On the Efficacy of Adversarial Data Collection for Question Answering: Results from a Large-Scale Randomized Study

Divyansh Kaushik, Douwe Kiela, Zachary C. Lipton, Wen-tau Yih


Abstract
In adversarial data collection (ADC), a human workforce interacts with a model in real time, attempting to produce examples that elicit incorrect predictions. Researchers hope that models trained on these more challenging datasets will rely less on superficial patterns, and thus be less brittle. However, despite ADC’s intuitive appeal, it remains unclear when training on adversarial datasets produces more robust models. In this paper, we conduct a large-scale controlled study focused on question answering, assigning workers at random to compose questions either (i) adversarially (with a model in the loop); or (ii) in the standard fashion (without a model). Across a variety of models and datasets, we find that models trained on adversarial data usually perform better on other adversarial datasets but worse on a diverse collection of out-of-domain evaluation sets. Finally, we provide a qualitative analysis of adversarial (vs standard) data, identifying key differences and offering guidance for future research.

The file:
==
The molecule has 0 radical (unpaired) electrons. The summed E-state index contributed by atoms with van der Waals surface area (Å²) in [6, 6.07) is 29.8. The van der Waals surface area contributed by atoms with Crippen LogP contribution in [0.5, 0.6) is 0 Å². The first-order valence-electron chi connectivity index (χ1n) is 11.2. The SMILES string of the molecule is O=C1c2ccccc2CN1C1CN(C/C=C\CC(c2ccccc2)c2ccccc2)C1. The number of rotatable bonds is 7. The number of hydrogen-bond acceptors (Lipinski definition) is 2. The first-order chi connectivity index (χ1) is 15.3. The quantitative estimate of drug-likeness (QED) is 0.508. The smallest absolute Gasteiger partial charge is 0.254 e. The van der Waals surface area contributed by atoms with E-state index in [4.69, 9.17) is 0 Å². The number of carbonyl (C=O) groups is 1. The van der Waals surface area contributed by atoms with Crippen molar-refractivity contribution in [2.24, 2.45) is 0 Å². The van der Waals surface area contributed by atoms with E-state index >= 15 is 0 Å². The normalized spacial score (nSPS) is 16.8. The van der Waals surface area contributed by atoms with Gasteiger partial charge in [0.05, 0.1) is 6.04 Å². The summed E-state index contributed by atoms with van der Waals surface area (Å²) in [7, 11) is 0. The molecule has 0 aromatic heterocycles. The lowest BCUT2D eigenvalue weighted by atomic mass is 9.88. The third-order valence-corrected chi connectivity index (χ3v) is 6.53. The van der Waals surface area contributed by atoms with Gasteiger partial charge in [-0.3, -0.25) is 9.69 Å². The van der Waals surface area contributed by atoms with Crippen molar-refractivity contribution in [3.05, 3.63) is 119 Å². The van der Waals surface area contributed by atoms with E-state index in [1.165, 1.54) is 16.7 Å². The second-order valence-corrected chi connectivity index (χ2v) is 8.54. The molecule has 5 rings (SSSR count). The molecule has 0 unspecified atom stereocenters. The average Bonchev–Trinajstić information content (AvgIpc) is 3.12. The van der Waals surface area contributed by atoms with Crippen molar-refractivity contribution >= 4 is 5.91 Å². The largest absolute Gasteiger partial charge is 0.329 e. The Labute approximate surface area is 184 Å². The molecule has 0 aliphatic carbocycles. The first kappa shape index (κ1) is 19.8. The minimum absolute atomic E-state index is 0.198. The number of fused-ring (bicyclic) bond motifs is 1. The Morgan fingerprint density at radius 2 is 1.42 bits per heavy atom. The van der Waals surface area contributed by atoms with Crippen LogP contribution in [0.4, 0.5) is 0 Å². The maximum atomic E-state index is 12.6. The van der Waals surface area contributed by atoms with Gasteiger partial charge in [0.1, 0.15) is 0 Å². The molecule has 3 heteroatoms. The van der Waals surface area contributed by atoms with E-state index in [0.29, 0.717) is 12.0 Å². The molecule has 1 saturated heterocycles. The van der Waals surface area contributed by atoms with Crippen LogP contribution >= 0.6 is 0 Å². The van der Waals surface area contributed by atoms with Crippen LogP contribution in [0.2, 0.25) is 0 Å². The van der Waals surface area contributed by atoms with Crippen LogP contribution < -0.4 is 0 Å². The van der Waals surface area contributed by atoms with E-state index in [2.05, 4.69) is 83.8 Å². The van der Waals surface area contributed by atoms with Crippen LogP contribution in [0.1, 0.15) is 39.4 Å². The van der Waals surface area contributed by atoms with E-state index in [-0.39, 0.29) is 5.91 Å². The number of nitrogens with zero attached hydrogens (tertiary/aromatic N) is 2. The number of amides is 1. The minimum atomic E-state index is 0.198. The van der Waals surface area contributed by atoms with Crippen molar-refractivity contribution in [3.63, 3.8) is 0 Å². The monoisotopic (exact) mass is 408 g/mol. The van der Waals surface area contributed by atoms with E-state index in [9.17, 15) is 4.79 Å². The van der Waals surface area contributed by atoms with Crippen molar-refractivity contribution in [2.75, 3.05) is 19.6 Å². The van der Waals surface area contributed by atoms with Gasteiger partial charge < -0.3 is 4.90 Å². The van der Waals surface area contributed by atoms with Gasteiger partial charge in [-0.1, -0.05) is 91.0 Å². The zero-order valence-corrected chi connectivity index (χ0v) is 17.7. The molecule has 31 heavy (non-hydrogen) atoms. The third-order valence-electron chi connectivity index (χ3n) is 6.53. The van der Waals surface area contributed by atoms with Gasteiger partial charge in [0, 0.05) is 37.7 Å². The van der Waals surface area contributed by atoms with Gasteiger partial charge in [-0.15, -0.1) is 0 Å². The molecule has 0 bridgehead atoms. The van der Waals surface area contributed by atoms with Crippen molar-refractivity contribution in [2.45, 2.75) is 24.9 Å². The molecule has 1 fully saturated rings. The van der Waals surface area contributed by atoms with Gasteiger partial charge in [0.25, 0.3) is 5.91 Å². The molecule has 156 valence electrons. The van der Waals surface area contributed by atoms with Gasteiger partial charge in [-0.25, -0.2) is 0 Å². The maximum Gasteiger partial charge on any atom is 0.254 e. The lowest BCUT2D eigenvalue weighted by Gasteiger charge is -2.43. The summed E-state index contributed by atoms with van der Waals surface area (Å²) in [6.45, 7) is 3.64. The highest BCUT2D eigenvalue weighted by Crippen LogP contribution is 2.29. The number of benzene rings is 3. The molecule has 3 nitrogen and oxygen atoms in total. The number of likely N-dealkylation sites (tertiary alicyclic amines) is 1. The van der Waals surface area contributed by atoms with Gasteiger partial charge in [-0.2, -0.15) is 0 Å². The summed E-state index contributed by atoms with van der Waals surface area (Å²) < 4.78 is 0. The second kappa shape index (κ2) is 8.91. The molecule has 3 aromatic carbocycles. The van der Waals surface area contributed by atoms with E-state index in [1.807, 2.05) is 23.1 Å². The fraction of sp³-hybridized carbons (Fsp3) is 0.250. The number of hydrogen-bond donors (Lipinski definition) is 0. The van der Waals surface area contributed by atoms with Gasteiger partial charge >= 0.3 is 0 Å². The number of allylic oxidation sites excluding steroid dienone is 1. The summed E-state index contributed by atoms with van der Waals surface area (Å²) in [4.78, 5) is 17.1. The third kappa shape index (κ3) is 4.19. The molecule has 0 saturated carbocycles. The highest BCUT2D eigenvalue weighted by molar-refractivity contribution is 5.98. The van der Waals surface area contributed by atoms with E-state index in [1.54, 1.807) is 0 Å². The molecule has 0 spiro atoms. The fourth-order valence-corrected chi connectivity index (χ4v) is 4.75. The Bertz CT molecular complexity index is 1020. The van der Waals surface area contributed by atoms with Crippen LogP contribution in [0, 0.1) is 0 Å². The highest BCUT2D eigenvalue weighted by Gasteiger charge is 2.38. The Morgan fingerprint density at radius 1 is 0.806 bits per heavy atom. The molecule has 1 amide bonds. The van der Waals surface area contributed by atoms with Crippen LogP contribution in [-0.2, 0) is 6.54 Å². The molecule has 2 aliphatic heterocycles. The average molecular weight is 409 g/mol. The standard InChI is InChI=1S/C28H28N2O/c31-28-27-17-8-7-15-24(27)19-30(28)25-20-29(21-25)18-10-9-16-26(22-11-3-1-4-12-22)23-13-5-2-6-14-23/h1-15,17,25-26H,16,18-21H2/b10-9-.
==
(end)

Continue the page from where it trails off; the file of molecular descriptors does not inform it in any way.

Anthology ID:
2021.acl-long.517
Volume:
Proceedings of the 59th Annual Meeting of the Association for Computational Linguistics and the 11th International Joint Conference on Natural Language Processing (Volume 1: Long Papers)
Month:
August
Year:
2021
Address:
Online
Venues:
ACL | IJCNLP
SIG:
Publisher:
Association for Computational Linguistics
Note:
Pages:
6618–6633
Language:
URL:
https://aclanthology.org/2021.acl-long.517
DOI:
10.18653/v1/2021.acl-long.517
Bibkey:
Copy Citation:
PDF:
https://aclanthology.org/2021.acl-long.517.pdf